Become a member of Allies in Recovery and we’ll teach you how to intervene, communicate and guide your loved one toward treatment.Become a member of Allies in Recovery today.

Arguing with an Addicted Loved One Can Be Like Reasoning with a Hurricane

woman getting up from table angry at man
Illustration © Eleanor Davis


Arguing with an Addicted Loved One

(…can be like reasoning with a hurricane!)

Part 1

There are more people affected by addiction than there are people addicted. It’s been said that for every one person struggling with addiction, there are at least 15 people affected. The effects are painful and relentless for those of us left in the wake. Affected family members feel helpless about changing the situation. We stand by, sober and aware, knowing that addiction is capable of quickly devouring our household, right before our eyes.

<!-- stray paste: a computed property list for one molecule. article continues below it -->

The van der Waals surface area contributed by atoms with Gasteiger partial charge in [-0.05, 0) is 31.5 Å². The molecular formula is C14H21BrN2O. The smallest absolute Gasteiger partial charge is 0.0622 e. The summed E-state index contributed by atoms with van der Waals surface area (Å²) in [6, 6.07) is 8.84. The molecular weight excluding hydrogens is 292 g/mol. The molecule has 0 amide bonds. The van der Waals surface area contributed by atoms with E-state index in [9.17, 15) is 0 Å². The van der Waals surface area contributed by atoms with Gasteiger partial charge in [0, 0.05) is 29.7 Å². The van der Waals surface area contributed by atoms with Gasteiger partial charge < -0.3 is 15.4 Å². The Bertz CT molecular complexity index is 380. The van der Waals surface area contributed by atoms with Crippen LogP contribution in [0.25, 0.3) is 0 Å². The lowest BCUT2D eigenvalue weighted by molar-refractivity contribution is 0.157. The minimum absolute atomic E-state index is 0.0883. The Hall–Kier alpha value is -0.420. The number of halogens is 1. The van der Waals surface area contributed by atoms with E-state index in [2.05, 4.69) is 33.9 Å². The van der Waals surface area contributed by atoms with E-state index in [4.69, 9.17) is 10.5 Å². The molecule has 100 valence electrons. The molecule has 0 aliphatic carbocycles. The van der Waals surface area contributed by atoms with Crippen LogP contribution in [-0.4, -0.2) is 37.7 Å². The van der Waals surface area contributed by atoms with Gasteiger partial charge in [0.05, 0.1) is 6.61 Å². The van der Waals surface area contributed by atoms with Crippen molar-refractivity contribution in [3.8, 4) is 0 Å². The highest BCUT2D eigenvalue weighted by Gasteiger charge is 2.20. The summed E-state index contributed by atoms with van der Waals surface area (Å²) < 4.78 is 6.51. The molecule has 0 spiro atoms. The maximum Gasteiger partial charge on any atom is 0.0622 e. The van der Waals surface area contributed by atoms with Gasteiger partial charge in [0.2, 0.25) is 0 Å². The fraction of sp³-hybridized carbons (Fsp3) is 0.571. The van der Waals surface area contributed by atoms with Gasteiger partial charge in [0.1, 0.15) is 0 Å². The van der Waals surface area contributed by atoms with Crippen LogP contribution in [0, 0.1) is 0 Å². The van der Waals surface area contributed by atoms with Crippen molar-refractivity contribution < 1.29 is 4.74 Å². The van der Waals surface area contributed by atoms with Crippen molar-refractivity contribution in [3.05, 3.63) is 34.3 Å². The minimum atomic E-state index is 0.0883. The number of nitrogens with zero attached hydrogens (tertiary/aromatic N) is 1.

It’s no secret that addiction has ripped its way through my home and family. At least not since my book “Unhooked, a Mother’s Story of Unhitching from the Roller Coaster of Her Son’s Addiction” was published. Unhooked details my tumultuous struggle with my Mother as well as a 6-year journey through the prescription-pill addiction of my son and only child, following an injury in football. I have been in the presence of active addiction my entire life; it is an ordeal I wish on no one. I have not had a single day of my life unaffected by someone’s addiction and/or related behavior. Not one day. Navigating my way through life with this affliction present, always lurking and often rearing its head with great velocity, has been an emotional obstacle course.